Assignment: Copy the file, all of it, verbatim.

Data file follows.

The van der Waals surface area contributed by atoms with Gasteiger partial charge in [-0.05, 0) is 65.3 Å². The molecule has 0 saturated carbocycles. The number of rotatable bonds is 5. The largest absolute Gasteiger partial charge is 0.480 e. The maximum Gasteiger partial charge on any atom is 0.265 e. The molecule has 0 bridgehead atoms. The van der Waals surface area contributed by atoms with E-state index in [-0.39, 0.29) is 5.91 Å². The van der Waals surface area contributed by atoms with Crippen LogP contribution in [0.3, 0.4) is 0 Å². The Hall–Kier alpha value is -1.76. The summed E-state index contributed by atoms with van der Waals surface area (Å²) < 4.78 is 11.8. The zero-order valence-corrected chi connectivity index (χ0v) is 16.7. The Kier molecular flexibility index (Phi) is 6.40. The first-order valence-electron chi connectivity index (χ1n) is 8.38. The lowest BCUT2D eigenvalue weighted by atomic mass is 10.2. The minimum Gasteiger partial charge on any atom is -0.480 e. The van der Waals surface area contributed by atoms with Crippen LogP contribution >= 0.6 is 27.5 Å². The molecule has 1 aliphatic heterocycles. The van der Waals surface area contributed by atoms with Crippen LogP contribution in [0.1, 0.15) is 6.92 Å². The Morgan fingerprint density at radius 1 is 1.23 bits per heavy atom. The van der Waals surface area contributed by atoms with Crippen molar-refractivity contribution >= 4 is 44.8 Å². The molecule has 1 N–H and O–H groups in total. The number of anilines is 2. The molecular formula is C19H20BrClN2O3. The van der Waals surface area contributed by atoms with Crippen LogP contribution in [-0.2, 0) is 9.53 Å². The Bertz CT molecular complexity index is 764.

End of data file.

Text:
The van der Waals surface area contributed by atoms with Gasteiger partial charge in [-0.05, 0) is 65.3 Å². The molecule has 0 saturated carbocycles. The number of rotatable bonds is 5. The largest absolute Gasteiger partial charge is 0.480 e. The maximum Gasteiger partial charge on any atom is 0.265 e. The molecule has 0 bridgehead atoms. The van der Waals surface area contributed by atoms with E-state index in [-0.39, 0.29) is 5.91 Å². The van der Waals surface area contributed by atoms with Crippen LogP contribution in [0.3, 0.4) is 0 Å². The Hall–Kier alpha value is -1.76. The summed E-state index contributed by atoms with van der Waals surface area (Å²) < 4.78 is 11.8. The zero-order valence-corrected chi connectivity index (χ0v) is 16.7. The Kier molecular flexibility index (Phi) is 6.40. The first-order valence-electron chi connectivity index (χ1n) is 8.38. The lowest BCUT2D eigenvalue weighted by atomic mass is 10.2. The minimum Gasteiger partial charge on any atom is -0.480 e. The van der Waals surface area contributed by atoms with Crippen LogP contribution >= 0.6 is 27.5 Å². The molecule has 1 aliphatic heterocycles. The van der Waals surface area contributed by atoms with Crippen LogP contribution in [0.1, 0.15) is 6.92 Å². The Morgan fingerprint density at radius 1 is 1.23 bits per heavy atom. The van der Waals surface area contributed by atoms with Crippen molar-refractivity contribution >= 4 is 44.8 Å². The molecule has 1 N–H and O–H groups in total. The number of anilines is 2. The molecular formula is C19H20BrClN2O3. The van der Waals surface area contributed by atoms with Crippen LogP contribution in [-0.2, 0) is 9.53 Å². The Bertz CT molecular complexity index is 764.